By Matt Chandler
Lauren and I have been married 16 years. I must admit that those first few years were tough. I had an over-romanticized view of what marriage was and what I thought Lauren and our marriage would bring to my life. There was a confidence I should’ve been gaining from the Lord. But I was, instead, trying to gain it from Lauren. When she was unable to heal all the brokenness in my heart, I began to blame her. I had convinced myself that the problem in our marriage was Lauren. I was constantly on the lookout for evidence to support my theory.
I remember one Saturday morning, Lauren had frustrated me again and she knew it. But, she came around from our bar area and just hugged me. She said, “I’m not sure what’s going on in your heart. But I want you to know that I love you.” For whatever reason that moment of her expressing grace to me broke me. I remember thinking for the first time in that moment, “I’m the problem.” The root of the problem was that I had a distorted view of what marriage was. By God’s grace, Lauren and I discovered that because our understanding of marriage had been broken, the way we utilized it was be broken.
Generally speaking, there is a fundamental misunderstanding, in our day, of what marriage is, what is designed to be, and what it provides. As a result then, we lean toward a sort-of romantic comedy, ethereal view of it. We, then look for someone to complete us, to make us happier people, and to somehow take all our difficulty away. This problem is rampant in our homes, churches, and communities. But as pastors, we must enter the fray. We have a responsibility to shepherd the marriages God has entrusted to our care.
Disciple Your People With Truth
Marriage issues are discipleship issues amplified by the intimacy of the relationship. It is critical that we feed our people a theologically rich, gospel-centered understanding of marriage. This begins with our teaching. But, it doesn’t stop there. We must cultivate environments for our people to discover and observe how the gospel is applied to marriages.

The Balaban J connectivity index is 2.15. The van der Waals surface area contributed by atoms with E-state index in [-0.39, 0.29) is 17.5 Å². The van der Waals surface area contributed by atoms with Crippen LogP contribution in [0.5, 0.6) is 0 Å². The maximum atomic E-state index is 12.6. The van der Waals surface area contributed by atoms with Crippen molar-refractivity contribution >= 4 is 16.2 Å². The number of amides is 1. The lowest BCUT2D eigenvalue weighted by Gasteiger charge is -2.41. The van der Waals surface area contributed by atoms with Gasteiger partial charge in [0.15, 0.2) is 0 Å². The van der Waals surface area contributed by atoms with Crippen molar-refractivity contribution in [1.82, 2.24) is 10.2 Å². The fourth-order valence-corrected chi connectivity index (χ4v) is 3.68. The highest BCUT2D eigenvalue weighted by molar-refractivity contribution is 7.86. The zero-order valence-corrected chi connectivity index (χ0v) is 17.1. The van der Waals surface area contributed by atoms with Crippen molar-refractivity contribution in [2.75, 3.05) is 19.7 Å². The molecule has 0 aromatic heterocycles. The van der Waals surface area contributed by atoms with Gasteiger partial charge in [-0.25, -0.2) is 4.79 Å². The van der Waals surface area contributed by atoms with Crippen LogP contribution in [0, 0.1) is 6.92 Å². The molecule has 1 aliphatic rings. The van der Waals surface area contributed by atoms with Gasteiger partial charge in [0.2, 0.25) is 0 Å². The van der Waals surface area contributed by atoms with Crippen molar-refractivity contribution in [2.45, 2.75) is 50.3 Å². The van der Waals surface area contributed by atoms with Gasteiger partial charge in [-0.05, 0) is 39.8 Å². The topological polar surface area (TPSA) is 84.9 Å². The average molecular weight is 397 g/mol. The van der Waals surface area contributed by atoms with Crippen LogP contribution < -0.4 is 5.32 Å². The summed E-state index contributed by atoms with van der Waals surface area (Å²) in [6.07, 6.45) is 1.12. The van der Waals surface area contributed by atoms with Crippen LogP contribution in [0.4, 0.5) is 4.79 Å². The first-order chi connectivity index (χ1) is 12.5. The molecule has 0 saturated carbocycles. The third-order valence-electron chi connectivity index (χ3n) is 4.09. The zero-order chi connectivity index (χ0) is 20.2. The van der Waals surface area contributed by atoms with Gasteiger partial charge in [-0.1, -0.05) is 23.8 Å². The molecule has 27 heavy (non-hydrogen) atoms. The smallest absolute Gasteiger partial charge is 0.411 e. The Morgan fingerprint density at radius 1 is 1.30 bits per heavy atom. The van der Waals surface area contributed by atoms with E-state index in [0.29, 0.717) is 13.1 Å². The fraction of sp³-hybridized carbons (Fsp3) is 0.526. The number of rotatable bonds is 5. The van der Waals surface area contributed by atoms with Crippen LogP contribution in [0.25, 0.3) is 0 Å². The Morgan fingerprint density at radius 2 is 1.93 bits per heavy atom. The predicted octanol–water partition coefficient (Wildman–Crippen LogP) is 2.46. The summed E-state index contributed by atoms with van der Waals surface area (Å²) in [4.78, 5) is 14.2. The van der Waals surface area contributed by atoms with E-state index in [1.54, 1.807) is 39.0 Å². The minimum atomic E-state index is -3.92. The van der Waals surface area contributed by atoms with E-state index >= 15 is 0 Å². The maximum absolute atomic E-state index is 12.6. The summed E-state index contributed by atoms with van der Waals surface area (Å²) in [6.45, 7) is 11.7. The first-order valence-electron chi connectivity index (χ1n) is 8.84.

Create A Gospel-Centered Culture
One of the best things we can do for marriages in our churches is to create a culture where it’s okay to not be okay. Husbands and wives need to feel the freedom to be honest and vulnerable about their struggles without threat of condemnation or passive aggressive ridicule. We must create space for people to be honest about blind spots and all issues of sin early on before they catch fire and burn marriages to the ground.
Help Marriages in Crisis
As a pastor, I love to be involved in helping the people under my care in every aspect of the redemptive process. Over the years, the church I pastor in Dallas has become so large, that I simply cannot handle even a fraction of the counseling needs. And frankly, that was a good thing. Sometimes, the needs are beyond my training and expertise. It is critical, however, that we are prepared to help spouses navigate the treacherous and painful waters of marriages in crisis. Consider hiring a pastoral counselor or keeping a professional therapist on retainer to refer couples in trauma.
Provide Enrichment Opportunities
God tends to honor when His people pull away and remember His goodness. A study of the Old Testament will show God’s people stopping in their tracks, building and altar, and remembering who God is and how His glory had been on display. It is critical to work opportunities like this into the rhythms of your church. It’s for this reason that Lauren and I do the Mingling of Souls conferences. We want to create special environments for God to do his redemptive work in marriages.
If we want God to be glorified by human flourishing, we must be serious about the family. If we are serious about family, we must be serious about marriage.